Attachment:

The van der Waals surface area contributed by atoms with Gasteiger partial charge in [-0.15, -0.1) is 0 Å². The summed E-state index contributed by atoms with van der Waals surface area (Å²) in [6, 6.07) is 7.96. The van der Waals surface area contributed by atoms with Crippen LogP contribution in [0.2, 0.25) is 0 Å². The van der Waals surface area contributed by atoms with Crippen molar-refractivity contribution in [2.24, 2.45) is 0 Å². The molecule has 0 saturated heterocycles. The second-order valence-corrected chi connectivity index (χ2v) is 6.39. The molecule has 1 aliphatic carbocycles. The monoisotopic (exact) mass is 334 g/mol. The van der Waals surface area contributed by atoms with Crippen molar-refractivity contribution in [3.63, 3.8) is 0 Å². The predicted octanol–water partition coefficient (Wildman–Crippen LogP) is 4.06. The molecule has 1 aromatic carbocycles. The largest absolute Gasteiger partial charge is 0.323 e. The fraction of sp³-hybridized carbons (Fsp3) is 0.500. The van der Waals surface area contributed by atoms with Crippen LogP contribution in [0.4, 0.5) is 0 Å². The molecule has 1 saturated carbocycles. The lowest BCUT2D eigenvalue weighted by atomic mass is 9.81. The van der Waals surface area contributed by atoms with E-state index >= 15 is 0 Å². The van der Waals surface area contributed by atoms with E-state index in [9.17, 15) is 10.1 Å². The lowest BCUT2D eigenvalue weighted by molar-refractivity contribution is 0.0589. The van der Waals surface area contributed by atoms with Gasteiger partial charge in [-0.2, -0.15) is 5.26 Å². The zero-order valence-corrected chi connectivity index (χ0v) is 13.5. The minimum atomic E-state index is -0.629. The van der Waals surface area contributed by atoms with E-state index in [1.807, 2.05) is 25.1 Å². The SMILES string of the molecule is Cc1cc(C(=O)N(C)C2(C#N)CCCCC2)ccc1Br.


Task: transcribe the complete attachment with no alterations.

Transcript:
The van der Waals surface area contributed by atoms with Gasteiger partial charge in [-0.15, -0.1) is 0 Å². The summed E-state index contributed by atoms with van der Waals surface area (Å²) in [6, 6.07) is 7.96. The van der Waals surface area contributed by atoms with Crippen LogP contribution in [0.2, 0.25) is 0 Å². The van der Waals surface area contributed by atoms with Crippen molar-refractivity contribution in [2.24, 2.45) is 0 Å². The molecule has 0 saturated heterocycles. The second-order valence-corrected chi connectivity index (χ2v) is 6.39. The molecule has 1 aliphatic carbocycles. The monoisotopic (exact) mass is 334 g/mol. The van der Waals surface area contributed by atoms with Crippen molar-refractivity contribution in [3.63, 3.8) is 0 Å². The predicted octanol–water partition coefficient (Wildman–Crippen LogP) is 4.06. The molecule has 1 aromatic carbocycles. The largest absolute Gasteiger partial charge is 0.323 e. The fraction of sp³-hybridized carbons (Fsp3) is 0.500. The van der Waals surface area contributed by atoms with Crippen LogP contribution in [0.4, 0.5) is 0 Å². The molecule has 1 saturated carbocycles. The lowest BCUT2D eigenvalue weighted by atomic mass is 9.81. The van der Waals surface area contributed by atoms with E-state index >= 15 is 0 Å². The van der Waals surface area contributed by atoms with E-state index in [9.17, 15) is 10.1 Å². The lowest BCUT2D eigenvalue weighted by molar-refractivity contribution is 0.0589. The van der Waals surface area contributed by atoms with Gasteiger partial charge in [-0.2, -0.15) is 5.26 Å². The zero-order valence-corrected chi connectivity index (χ0v) is 13.5. The minimum atomic E-state index is -0.629. The van der Waals surface area contributed by atoms with E-state index in [1.807, 2.05) is 25.1 Å². The SMILES string of the molecule is Cc1cc(C(=O)N(C)C2(C#N)CCCCC2)ccc1Br.